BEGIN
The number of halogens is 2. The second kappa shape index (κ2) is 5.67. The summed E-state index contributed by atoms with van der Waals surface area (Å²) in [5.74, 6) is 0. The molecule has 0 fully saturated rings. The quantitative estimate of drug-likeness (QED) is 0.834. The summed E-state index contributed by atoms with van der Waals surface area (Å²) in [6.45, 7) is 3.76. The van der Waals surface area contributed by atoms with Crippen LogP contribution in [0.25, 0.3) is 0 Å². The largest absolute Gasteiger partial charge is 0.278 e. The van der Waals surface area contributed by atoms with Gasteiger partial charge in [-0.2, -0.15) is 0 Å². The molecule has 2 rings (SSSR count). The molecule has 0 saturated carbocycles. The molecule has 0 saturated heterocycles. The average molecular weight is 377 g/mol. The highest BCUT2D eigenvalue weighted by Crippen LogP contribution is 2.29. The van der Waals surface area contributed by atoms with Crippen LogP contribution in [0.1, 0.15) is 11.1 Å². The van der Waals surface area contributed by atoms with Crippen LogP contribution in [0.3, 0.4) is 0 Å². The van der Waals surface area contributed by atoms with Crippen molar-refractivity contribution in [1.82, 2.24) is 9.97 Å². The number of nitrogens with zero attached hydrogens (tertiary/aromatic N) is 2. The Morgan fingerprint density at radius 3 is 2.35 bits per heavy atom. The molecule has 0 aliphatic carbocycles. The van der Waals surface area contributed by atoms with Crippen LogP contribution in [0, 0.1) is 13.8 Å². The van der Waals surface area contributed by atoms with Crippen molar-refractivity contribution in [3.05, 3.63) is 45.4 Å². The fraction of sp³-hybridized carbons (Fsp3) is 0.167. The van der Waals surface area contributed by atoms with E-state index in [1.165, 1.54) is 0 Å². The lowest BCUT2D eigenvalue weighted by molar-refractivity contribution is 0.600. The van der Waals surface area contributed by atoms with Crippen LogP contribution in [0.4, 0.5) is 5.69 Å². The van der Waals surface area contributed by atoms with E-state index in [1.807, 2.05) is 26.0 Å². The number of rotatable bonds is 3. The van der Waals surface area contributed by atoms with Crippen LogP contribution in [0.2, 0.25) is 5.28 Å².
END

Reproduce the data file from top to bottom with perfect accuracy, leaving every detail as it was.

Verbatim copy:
The number of halogens is 2. The second kappa shape index (κ2) is 5.67. The summed E-state index contributed by atoms with van der Waals surface area (Å²) in [5.74, 6) is 0. The molecule has 0 fully saturated rings. The quantitative estimate of drug-likeness (QED) is 0.834. The summed E-state index contributed by atoms with van der Waals surface area (Å²) in [6.45, 7) is 3.76. The van der Waals surface area contributed by atoms with Crippen LogP contribution in [0.25, 0.3) is 0 Å². The largest absolute Gasteiger partial charge is 0.278 e. The van der Waals surface area contributed by atoms with Gasteiger partial charge in [-0.2, -0.15) is 0 Å². The molecule has 2 rings (SSSR count). The molecule has 0 saturated carbocycles. The molecule has 0 saturated heterocycles. The average molecular weight is 377 g/mol. The highest BCUT2D eigenvalue weighted by Crippen LogP contribution is 2.29. The van der Waals surface area contributed by atoms with Crippen LogP contribution in [0.1, 0.15) is 11.1 Å². The van der Waals surface area contributed by atoms with Crippen LogP contribution in [0.3, 0.4) is 0 Å². The van der Waals surface area contributed by atoms with Crippen molar-refractivity contribution in [1.82, 2.24) is 9.97 Å². The number of nitrogens with zero attached hydrogens (tertiary/aromatic N) is 2. The Morgan fingerprint density at radius 3 is 2.35 bits per heavy atom. The molecule has 0 aliphatic carbocycles. The van der Waals surface area contributed by atoms with Crippen LogP contribution in [0, 0.1) is 13.8 Å². The van der Waals surface area contributed by atoms with Crippen molar-refractivity contribution in [3.05, 3.63) is 45.4 Å². The fraction of sp³-hybridized carbons (Fsp3) is 0.167. The van der Waals surface area contributed by atoms with E-state index in [1.165, 1.54) is 0 Å². The lowest BCUT2D eigenvalue weighted by molar-refractivity contribution is 0.600. The van der Waals surface area contributed by atoms with Crippen LogP contribution in [0.4, 0.5) is 5.69 Å². The van der Waals surface area contributed by atoms with E-state index in [1.807, 2.05) is 26.0 Å². The number of rotatable bonds is 3. The van der Waals surface area contributed by atoms with Crippen LogP contribution in [0.2, 0.25) is 5.28 Å².